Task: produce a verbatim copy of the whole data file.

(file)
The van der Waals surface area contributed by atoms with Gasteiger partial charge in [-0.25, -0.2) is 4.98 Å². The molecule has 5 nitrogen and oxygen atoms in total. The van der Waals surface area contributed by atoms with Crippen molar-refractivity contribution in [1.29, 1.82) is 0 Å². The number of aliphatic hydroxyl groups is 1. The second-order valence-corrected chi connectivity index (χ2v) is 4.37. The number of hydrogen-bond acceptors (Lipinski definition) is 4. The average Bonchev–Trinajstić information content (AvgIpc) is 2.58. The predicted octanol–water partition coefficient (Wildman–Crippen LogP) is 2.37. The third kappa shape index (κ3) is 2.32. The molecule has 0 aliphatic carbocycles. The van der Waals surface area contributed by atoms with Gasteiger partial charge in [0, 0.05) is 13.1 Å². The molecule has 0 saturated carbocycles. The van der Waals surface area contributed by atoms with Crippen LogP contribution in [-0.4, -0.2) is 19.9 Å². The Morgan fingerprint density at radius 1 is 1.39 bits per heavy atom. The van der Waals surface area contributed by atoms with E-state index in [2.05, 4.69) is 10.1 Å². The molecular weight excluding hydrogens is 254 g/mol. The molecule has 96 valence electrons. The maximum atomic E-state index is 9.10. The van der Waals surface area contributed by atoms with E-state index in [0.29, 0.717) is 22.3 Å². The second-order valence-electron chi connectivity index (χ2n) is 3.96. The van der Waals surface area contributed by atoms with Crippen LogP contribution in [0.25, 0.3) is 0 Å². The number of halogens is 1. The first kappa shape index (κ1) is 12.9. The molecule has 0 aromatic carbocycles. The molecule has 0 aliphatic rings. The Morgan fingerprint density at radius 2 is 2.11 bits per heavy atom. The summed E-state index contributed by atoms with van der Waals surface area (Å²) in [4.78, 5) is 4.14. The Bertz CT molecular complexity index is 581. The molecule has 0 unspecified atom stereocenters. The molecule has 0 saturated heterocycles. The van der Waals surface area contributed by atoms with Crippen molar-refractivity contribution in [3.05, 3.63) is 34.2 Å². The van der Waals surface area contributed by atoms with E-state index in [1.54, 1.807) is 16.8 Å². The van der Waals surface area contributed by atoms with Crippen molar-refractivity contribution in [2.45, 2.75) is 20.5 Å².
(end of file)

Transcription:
The van der Waals surface area contributed by atoms with Gasteiger partial charge in [-0.25, -0.2) is 4.98 Å². The molecule has 5 nitrogen and oxygen atoms in total. The van der Waals surface area contributed by atoms with Crippen molar-refractivity contribution in [1.29, 1.82) is 0 Å². The number of aliphatic hydroxyl groups is 1. The second-order valence-corrected chi connectivity index (χ2v) is 4.37. The number of hydrogen-bond acceptors (Lipinski definition) is 4. The average Bonchev–Trinajstić information content (AvgIpc) is 2.58. The predicted octanol–water partition coefficient (Wildman–Crippen LogP) is 2.37. The third kappa shape index (κ3) is 2.32. The molecule has 0 aliphatic carbocycles. The van der Waals surface area contributed by atoms with Gasteiger partial charge in [0, 0.05) is 13.1 Å². The molecule has 0 saturated carbocycles. The van der Waals surface area contributed by atoms with Crippen LogP contribution in [-0.4, -0.2) is 19.9 Å². The Morgan fingerprint density at radius 1 is 1.39 bits per heavy atom. The van der Waals surface area contributed by atoms with E-state index in [2.05, 4.69) is 10.1 Å². The molecular weight excluding hydrogens is 254 g/mol. The molecule has 96 valence electrons. The maximum atomic E-state index is 9.10. The van der Waals surface area contributed by atoms with E-state index in [0.29, 0.717) is 22.3 Å². The second-order valence-electron chi connectivity index (χ2n) is 3.96. The van der Waals surface area contributed by atoms with Crippen LogP contribution in [0.25, 0.3) is 0 Å². The number of halogens is 1. The first kappa shape index (κ1) is 12.9. The molecule has 0 aromatic carbocycles. The molecule has 0 aliphatic rings. The Morgan fingerprint density at radius 2 is 2.11 bits per heavy atom. The summed E-state index contributed by atoms with van der Waals surface area (Å²) in [4.78, 5) is 4.14. The Bertz CT molecular complexity index is 581. The molecule has 0 unspecified atom stereocenters. The molecule has 0 saturated heterocycles. The van der Waals surface area contributed by atoms with Crippen molar-refractivity contribution in [3.05, 3.63) is 34.2 Å². The van der Waals surface area contributed by atoms with E-state index in [1.54, 1.807) is 16.8 Å². The van der Waals surface area contributed by atoms with Crippen molar-refractivity contribution in [2.45, 2.75) is 20.5 Å².